Noted Greenblatt, “If somebody says ‘Shoah’ and ‘animation’ they seem like two opposite sides of a coin but if they filmed this in live action, it wouldn’t have achieved what this already achieved. It is so right to do this in animated form.”
Kichka agreed. “I think that children don’t want history lessons. They want family stories. That’s what the film does.”
In order to reach a young audience, Kichka understood that changes must be made and he gave Belmont and Zenatti free reign to adapt his book. “So that the movie could be shown as a family movie... it had to be reimagined freely as a script. Much of what happens in the movie is a very intelligent adaptation of the book. It’s suited to its audience... so they can laugh and cry and identify with the characters in a way that is appropriate.” But the essence of his novel is intact on screen: “The emotions that a mature reader experiences when reading the book are the same emotions that a young audience experiences when seeing the movie.”
There are versions in French and English
THERE ARE versions both in French and English and in the English language version, Henri Kichka is voiced by Elliott Gould.
“For the young, the Holocaust is the last century, that is maybe connected to their grandmother and grandfather. It’s in the distant past. But many of the readers of the book are my age, approximately 50, 60, 60+. The book talks about something they are familiar with but young audiences are not familiar with it. So Vera Belmont added clips from the Eichmann trial in the movie. It was a strong decision. Many children, for example in Israel and in every country where the movie is screened, it’s the first time they have seen this trial... So even if the movie is animated, it’s true and it’s concerned with true events.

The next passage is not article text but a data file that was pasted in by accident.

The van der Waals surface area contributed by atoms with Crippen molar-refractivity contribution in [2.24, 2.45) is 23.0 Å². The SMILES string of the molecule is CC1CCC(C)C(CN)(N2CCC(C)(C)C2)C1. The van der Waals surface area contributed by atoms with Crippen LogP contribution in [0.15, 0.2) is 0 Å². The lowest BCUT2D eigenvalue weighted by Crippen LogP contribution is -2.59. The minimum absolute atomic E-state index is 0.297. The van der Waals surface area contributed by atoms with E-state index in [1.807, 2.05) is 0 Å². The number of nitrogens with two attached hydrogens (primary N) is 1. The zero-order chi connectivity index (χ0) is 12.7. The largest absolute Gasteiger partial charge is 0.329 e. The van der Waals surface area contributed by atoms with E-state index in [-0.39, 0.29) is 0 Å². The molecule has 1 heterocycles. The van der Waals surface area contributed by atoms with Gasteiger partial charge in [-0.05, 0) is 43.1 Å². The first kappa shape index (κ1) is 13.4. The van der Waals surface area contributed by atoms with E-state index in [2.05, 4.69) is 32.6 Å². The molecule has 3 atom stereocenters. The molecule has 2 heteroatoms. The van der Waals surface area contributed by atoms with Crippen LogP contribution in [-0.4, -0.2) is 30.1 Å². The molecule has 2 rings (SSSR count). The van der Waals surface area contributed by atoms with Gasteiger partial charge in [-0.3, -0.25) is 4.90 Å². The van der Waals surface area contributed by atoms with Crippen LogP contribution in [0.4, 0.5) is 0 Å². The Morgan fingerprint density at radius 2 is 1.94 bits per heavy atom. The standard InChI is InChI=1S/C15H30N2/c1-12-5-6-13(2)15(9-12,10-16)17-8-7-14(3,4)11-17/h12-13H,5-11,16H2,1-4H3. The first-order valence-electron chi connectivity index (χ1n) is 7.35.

“After the film is done being shown in theaters, it will be available to educators to show in schools... Because of the animation, the gentleness, the colorfulness and the humor – and there is humor in it – it’s not scary to approach it and people engage with it and ask questions. I’ve been to many screenings in France and Belgium and children asked questions about it. It fascinated them.”
The process of writing the novel and now of seeing it made into a movie has been cathartic for Kichka, just as writing a memoir about his wartime experiences was for his father. “One of the insights I had while working on this book was that for my father, when he started to talk about his experiences, he rebuilt himself. It was a process of reconstruction and a way for him to reclaim the human dignity that he was robbed of there... I’m aware of the parallel process of both of us writing our books but my father’s book is a book of testimony and my book is a creative work.”
At several points during the interview, Kichka seemed overcome by emotion, as if he were fighting back tears. “After the book, I’m not the same person I was before the book. The creativity [of writing it] freed all the difficult feelings that existed... It put them all in the light of day, it made them accessible and now they will become accessible to viewers through the film and it’s a process of healing. I feel it was very meaningful work that I did for myself but it was also meaningful for other people and now through the movie, it will be seen by many more.”